Israel's Education Ministry’s new instructions to civics teachers mark another chapter in the battle the right wing has waged in recent years against human and civil rights. Step by step, the right wing, through its emissaries in the education system, seeks to undermine the foundations of democratic life and impose their distorted viewpoint, according to which there are no restraints against the tyranny of the majority, and in which judicial oversight has no role.
Ahead of the opening of the school year, the Education Ministry official responsible for civics studies, Einat Ohayon, published teacher’s guides covering, among other things, the rule of law and the nation-state law. A few days later, Ohayon added instructions that ahead of the matriculation exam in civics this coming summer, students will be required to “know in detail” three clauses of the nation-state law, which was passed by the Knesset last summer. At the same time it was decided not to study the subject of a multicultural state.
According to the Education Ministry, the publication of the teacher’s guide stemmed from “a pedagogical need for a broader explanation.” Other officials in the ministry and some civics teachers say they have their doubts: The guide is intended to direct the teachers – and through them, students – to positions that the Education Ministry expects to receive as answers in the civics matriculation exam. Despite the guide’s carelessly and poorly written clauses, the message is clear: The rule of law does not include human rights and that “tension exists” between the two. The teacher’s guide also ignores the existence of judicial oversight of laws that impair Basic Laws.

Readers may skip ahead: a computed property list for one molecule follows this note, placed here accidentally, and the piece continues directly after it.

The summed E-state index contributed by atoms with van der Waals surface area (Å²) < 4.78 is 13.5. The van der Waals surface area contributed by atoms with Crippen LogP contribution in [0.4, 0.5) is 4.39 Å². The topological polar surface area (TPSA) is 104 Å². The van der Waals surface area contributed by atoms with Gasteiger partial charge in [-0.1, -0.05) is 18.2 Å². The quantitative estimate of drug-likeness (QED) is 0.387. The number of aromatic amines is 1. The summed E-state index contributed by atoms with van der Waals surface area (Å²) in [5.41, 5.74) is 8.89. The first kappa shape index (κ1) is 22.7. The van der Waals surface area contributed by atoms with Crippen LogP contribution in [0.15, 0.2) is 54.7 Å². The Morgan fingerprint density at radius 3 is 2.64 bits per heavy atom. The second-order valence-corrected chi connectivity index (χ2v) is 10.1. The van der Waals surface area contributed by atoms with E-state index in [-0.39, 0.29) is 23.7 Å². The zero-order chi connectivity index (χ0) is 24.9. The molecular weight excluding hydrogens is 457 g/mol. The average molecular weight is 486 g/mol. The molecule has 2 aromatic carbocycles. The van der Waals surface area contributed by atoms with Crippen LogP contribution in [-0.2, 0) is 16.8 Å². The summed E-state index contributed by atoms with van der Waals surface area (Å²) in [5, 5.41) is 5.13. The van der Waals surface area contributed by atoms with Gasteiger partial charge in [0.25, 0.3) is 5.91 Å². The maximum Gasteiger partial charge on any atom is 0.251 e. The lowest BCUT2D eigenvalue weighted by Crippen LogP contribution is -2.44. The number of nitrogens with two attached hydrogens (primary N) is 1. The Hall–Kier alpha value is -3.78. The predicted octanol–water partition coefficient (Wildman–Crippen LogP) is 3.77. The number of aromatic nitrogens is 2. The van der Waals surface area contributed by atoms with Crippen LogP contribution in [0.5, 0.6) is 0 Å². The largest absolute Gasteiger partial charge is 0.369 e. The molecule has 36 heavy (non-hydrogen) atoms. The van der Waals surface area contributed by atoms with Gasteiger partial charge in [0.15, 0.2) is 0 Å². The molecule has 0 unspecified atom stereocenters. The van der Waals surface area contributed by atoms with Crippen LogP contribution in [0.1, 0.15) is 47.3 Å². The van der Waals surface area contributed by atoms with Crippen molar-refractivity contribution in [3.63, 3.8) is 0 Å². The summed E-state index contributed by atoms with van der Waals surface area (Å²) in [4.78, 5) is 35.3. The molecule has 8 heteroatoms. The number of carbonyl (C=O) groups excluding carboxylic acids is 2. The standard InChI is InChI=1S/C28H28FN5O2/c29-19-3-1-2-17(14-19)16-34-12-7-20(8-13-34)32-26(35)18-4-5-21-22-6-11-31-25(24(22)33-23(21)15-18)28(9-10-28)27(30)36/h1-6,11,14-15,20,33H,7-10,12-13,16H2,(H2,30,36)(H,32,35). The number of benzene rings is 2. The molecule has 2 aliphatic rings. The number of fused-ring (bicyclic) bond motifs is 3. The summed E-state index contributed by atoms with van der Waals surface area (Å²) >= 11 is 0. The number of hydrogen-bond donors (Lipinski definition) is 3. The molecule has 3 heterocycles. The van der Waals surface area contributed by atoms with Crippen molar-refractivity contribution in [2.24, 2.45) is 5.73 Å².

Likewise, the basic democratic principle of protecting the minority from the tyranny of the majority, among other things by the rule of law and human and civil rights, is not mentioned in the teacher’s guide. The guide reflects the abhorrence with which many parts of the right-wing camp regard essential democracy, by which laws are also examined according to how they conform to democratic values, as the previous civics textbook explained well. That textbook also stressed that “a law that conforms to democratic values is the worthy law.” In the Education Ministry of recent years, which shredded and rewrote the old book, such ideas are considered dangerous.
The demand that students be able to provide details on three clauses of the nation-state law, while knowledge of the “public discourse and sensitivities around the law” are not obligatory, is a clear expression of the political-educational priorities of the ministry: memorizing clauses outranks discussions and dilemmas. This is also a way of sterilizing the subject of civics, which has its own reward: weakening democracy.
The ray of light is the civics teachers who refuse to accept the Education Ministry’s new discourse. It is hoped that MK Benny Gantz will be able to form a government and that Israel’s next education minister will direct the education system back to educating Israel’s children according to democratic values.
The above article is Haaretz’s lead editorial, as published in the Hebrew and English newspapers in Israel.
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